Anatomy of a Hair Follicle
Image from www.merckmanuals.com
Got blackheads? Don’t worry – you’re not the only one who’s suffering from this skin problem. Blackheads are very common and are usually found on your nose. However, it’s not unusual to find them on the scalp, ears, nape, the back or the shoulders. This is because blackheads are essentially open hair follicles or open comedones that become filled with sebum, keratin (dead skin cells) and bacteria. The “black” part is caused by the oxidation of sebum when it is exposed to air by the open pore.
Image from www.niams.nih.gov/Health_Info/Acne/
And the opposite of blackheads are – you guessed it right – whiteheads, which are closed comedones. Whiteheads are hair follicles that are completely blocked by the same material that causes blackheads, except that the blockage encourages the growth of the bacteria responsible for acne, resulting in inflammation and, voila, pimples!
Sebum isn’t bad
Sebum gets a bad rap these days but it’s a natural lubricant produced by the sebaceous glands in our skin and yes, it does feel like oil. This is because the role of sebum is to prevent water loss as well as moisturize, lubricate and protect your skin. When your skin feels dry, that means your skin isn’t producing enough sebum, and moisture is escaping. If you have oily skin, it means there’s an over-production of sebum that can lead to clogging and thus acne.
Here are 5 of the best ways to prevent and treat blackheads.
1. Daily Cleansing
Washing your face daily will help remove any surface dirt as well as excess oil from your face. While you don’t always have to use a cleanser, using one suitable for your skin type will help maintain the balance of oil and moisture on your face, which in turn will minimize the risk of developing pimples, blackheads and whiteheads.
Exfoliating once a week can help remove the build-up of dead skin cells and sebum on your face, and prevent it from worsening. Remember to use only gentle pressure when using facial scrubs because excessive friction can also harm your skin. Chemical exfoliation is another option, with AHA (alpha hydroxyl acid) and BHA (beta hydroxyl acid) being some of the most commonly used for mild exfoliation as they break down the oils in the blocked pores.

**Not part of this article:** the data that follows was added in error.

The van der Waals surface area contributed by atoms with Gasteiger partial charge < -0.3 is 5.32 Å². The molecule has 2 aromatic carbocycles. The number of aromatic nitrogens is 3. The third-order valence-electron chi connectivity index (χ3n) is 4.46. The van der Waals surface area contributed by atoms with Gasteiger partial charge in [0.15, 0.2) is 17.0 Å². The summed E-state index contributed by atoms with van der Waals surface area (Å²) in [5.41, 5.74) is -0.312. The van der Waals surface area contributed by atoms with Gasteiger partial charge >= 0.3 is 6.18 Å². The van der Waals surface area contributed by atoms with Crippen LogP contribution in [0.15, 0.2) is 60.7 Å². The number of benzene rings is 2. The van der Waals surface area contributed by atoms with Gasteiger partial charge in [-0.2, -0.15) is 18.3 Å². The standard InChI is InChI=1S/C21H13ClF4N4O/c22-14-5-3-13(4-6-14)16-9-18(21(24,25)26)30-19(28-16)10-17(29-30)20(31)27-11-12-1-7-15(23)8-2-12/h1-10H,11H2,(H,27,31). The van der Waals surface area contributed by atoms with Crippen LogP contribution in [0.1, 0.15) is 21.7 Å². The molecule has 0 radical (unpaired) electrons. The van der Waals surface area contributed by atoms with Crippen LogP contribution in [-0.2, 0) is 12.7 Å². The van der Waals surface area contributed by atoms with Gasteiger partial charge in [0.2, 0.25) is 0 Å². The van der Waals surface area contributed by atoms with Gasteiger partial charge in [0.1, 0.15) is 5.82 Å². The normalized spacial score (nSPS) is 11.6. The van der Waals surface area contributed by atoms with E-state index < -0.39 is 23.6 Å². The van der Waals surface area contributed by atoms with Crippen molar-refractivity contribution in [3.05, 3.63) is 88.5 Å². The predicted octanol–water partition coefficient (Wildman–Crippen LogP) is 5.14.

3. Use Clay Masks
Clay masks with charcoal, kaolin, volcanic clay, or even baking soda also help in unclogging pores. Let these products sit on your skin for a while. They’ll penetrate the skin, absorb the excess oil and gently exfoliate.
4. Practice Good Hygiene
Benjamin Franklin said: “An ounce of prevention is worth a pound of cure.” While cleansing and exfoliating can help reduce blackheads, you can minimize the risk of occurrence further by ensuring that your hands are always clean. Avoid touching your face and picking at pimple scabs to prevent re-infection. Use a mobile headset to prevent the screen of your phone from touching your face, because let’s face it (pun intended): your phone goes with you EVERYWHERE. Change your clothing, bath towels and bed linens regularly since sweat and dirt stick to these as well.
5. Visit a Dermatologist
A dermatologist is always your best bet when it comes to finding solutions to skin problems. They can recommend products and treatments that work best with your skin type, while minimizing the risk of any allergic reactions if you have any allergy or health issues that need to be considered. Micropeels, dermabrasion, laser treatments and other treatments are also best done by professionals. So when in doubt, consult your favorite dermatologist!
Looking for quick blackhead removal solutions? See the YesStyle beauty bestsellers below!
Blackhead Pore Strips and Masks
Scrubs and Peels